The war began with the capture of Fort Mackinac, (Michilhmackinac) by Captain Roberts, commandant (if the small military post of St. Joseph, on Lake Huron. Mackinac was surrendered without bloodshed. It was an important position, commanding the entrance to Lake Michigan. On July 12th, 1812, the American General Hull invaded the western peninsula of Upper Canada with 2,500 men. He occupied Sandwich, and issued a proclamation inviting the Canadians to join his standard, and "enjoy the blessings of peace and liberty," which he proceeded to illustrate by vaunting his country's alliance with war and despotism incarnate in the person of Napoleon I. Colonel St. George was stationed at the neighbouring town of Amherstburg with a force of about 300 regulars. Had Hull advanced at once, St. George must have been overpowered. But Hull delayed, sent small detachments which St. George defeated, aud meantime the Indians from Grand River poured in to St. George's support, and Brock advanced in force from Toronto. Hull now recrossed the river, and took up a position at Detroit. Among the Indians present in Brock's command was one of the most remarkable of Indian chiefs, Tecumseh. who in physique was a typical example of the strength and versatile dexterity which the wilderness sometimes developes in its children. He was born in the Miami Valley, and having distinguished himself in war and hunting became recognized as a chief of note among his countrymen. He devised a new scheme for uniting the Indians into a political confederacy under his sway. In concert with his brother, who claimed supernatural powers, he originated a religious movement, in part borrowed from Christianity but after some years the American troops attacked his town in Tecurnseh's absence. It was taken and destroyed, and this Mahomet of the Red Men had ever since hated the Americans with the implacable rancour characteristic of his race. In a council of war held opposite Detroit, Tecurnseh traced with his scalping knife on a piece of birch bark a rude plan of the defence of Detroit. Brock then crossed the river, and opened lire on Detroit, which he was on the point of assaulting, when General Hull signalled his wish to capitulate. Hull and all his regular troops were sent to Quebec as Prisoners of war. Brock returned in well-deserved triumph to York. But the Americans, anxious to efface the disgrace of Hull's unsoldierlike conduct, sent an army of 6,000 men to the Niagara frontier, with orders to the General in command, Van Rensellaer, to force his way through Brock's lines of defence, and establish himself on Canadian territory. The British and Canadian force for the defence of this entire frontier of tl uty-six miles was less than 2,000 men. The Americans succeeded in landing, after some opposition from a party of the 49th regiment under Captain Dennis, who was compelled to retreat. He was met by General Brock with his aide-decamp, Colonel McDonnell. Brock at once put himself at the head of six hundred men of the 49th, and, drawing his sword, led them to charge the Americans on the heights above. They advanced under a heavy fire, which killed several; among the first the gallant Brock. Infuriate at the fall of a leader universally beloved, the regulars and Canadian troops rushed up the hill, and swept before them a foe far superior in numbers. But the Americans were reinforced, and the British and Canadian force of three hundred, after a brilliant display of valour, had to retire. Meanwhile a vigorous attack had been made on General Scott's forces (he had succeeded Van Rensellaer) by a young Iroquois chief, John Brant, who came in command of a body of warriors from the Grand River Reserve. General Sheaffe now succeeded Brock, and after a sharp conflict for about half an hour, although with a force inferior in numbers, forced the enemy to surrender. Brock was side by side with the brave McDonnell, at Fort George, Niagara, the Americans as well as his own army firing minute guns during his funeral.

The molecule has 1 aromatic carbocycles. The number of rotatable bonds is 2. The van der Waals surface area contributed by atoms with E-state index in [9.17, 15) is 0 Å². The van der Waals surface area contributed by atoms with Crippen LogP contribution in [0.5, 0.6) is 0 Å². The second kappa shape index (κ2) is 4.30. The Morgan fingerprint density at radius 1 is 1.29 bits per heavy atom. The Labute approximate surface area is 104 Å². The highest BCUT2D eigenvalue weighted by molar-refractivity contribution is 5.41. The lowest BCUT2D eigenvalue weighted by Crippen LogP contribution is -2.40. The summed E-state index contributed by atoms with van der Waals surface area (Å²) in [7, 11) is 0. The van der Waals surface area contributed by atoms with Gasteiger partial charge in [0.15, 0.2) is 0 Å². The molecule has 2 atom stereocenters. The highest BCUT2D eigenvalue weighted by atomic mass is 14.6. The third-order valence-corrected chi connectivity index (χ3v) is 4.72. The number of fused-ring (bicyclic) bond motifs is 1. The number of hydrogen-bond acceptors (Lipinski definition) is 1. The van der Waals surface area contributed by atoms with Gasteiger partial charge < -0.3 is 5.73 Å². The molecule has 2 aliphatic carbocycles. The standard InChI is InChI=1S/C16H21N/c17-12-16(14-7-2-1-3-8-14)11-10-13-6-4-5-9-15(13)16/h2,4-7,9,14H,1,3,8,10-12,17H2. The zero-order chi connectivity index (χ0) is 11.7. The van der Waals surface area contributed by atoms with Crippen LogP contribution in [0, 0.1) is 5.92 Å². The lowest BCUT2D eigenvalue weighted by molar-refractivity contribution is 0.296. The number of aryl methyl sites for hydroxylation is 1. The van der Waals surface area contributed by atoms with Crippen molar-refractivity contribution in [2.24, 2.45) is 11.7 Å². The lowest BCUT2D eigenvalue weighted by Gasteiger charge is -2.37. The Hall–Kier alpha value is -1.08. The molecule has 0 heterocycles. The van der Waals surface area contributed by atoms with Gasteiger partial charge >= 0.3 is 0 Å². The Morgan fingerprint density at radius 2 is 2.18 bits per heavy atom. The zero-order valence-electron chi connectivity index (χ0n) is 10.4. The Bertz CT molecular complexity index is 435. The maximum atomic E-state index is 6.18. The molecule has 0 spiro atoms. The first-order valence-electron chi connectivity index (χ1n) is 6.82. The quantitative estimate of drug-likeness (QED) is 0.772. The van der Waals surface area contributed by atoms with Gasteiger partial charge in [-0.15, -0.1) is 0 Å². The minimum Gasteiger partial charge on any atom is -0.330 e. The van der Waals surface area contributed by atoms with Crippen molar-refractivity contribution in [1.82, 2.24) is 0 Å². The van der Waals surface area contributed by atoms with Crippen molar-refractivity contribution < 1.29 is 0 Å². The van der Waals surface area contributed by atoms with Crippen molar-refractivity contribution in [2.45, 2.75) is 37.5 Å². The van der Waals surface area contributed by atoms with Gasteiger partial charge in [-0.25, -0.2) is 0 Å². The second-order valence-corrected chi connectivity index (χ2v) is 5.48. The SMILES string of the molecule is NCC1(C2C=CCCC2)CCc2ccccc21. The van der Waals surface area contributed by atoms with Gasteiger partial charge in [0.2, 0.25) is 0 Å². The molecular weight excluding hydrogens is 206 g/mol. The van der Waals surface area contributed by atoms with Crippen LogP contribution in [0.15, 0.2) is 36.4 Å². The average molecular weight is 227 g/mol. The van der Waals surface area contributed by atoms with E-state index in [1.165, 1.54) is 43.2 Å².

Dearborn now threatened to invade Lower Canada from his position at Plattsburg. General Prevost then called out the entire Lower Canadian militia, and his summons was obeyed w ith such enthusiasm that Dearborn gave up the proposed invasion as impracticable. Meanwhile General Smith, who now commanded the American force on the Niagara River, made several attempts to cross to the Canadian frontier, in ail of which he was so completely held in check by a much smaller force, that he had to skulk from his camp to avoid the anger of his own soldiers. These brave men deserved a more competent general. Ha was received m Buffalo with general execration, the very taverns being closed against him. He was soon after most deservedly cashiered. Meanwhile, in Congress, the representatives of Massachusetts, Connecticut, anil Rhode Island, who had refused to furnish militia for the war, were backed up by Maryland. Mr. Quincy denounced the war against Canada as piratical. "Since the invasion of the buccaneers," he said, "there has been nothing in history more disgraceful than this war." In 1813, once again the legislatures of both Upper and Lower Canada took ample measures to supply the Governor with funds for defence of the country. The campaign of this year opened with a victory of Colonel Proctor with five hundred regulars and six hundred Indians over General Winchester, in command of a detachment of General Harison's army. Winchester, with five hundred of Ins men, was taken prisoner. This checked Harrison's advance. For the rest of the campaign, raids were made with varying success on both sides, upon either bank of the St. Lawrence. Ogdensburg was taken by Major McDonnell, who crossed the frozen river with a force of regulars. Fort Presentation, with seven guns, four field pieces, and a considerable quantity of arms, ammunition, and other stores, was taken by Captain Jenkins and Captain Eustace. In the next campaign, Commander Chauncey sailed from his naval stronghold of Sackett's Harbour, with 1,600 regulars on board of fourteen vessels. These troops, under Brigadier Pike, landed, after some opposition, three miles west of York. Meanwhile the fleet opened fire on the very insignificant defences on shore, where Pike had succeeded in carrying the first battery. As he advanced, a tremendous explosion from the powder magazine shook the earth, and killed many, mortally wounding others, among whom was General Pike. It was impossible for General Sheaffe, with the force at his command, to resist the American invaders. He withdrew in orderly retreat to Kingston, leaving, for some inexplicable reason, Colonel Chewett with two hundred and ninety-three militia, who, after a hard-fought conflict of seven hours, surrendered. Having fired the town and destroyed what public stores were left, Chauncey, with reinforcements from Sackett's Harbour, made a descent on Niagara, where General Vincent, with but fourteen hundred men, held Fort George. Those who have visited the dismounted earthworks, where now the Niagara sheep, horses and children play m the casements and entrances, will have observed how completely it is exposed to the fire of the American Fort Niagara on the east side of the river. The fort now opened fire. Chauncey's ships poured in a shower of grapeshot and shell from the lake close by. After three hours' fighting, Vincent spiked his guns, blew up his magazine, and retreated to a position on Burlington Heights, near Hamilton. On the Detroit frontier, General Harrison, who, notwithstanding Winchester's defeat, wished to retake Detroit and Michigan, received a severe check from General Proctor, with a loss of seven hundred men. But Proctor's Indians wished to return home with their plunder, the militia were unwilling to sustain a siege, and he was thus compelled to leave Detroit, carrying with him his stores and munitions of war.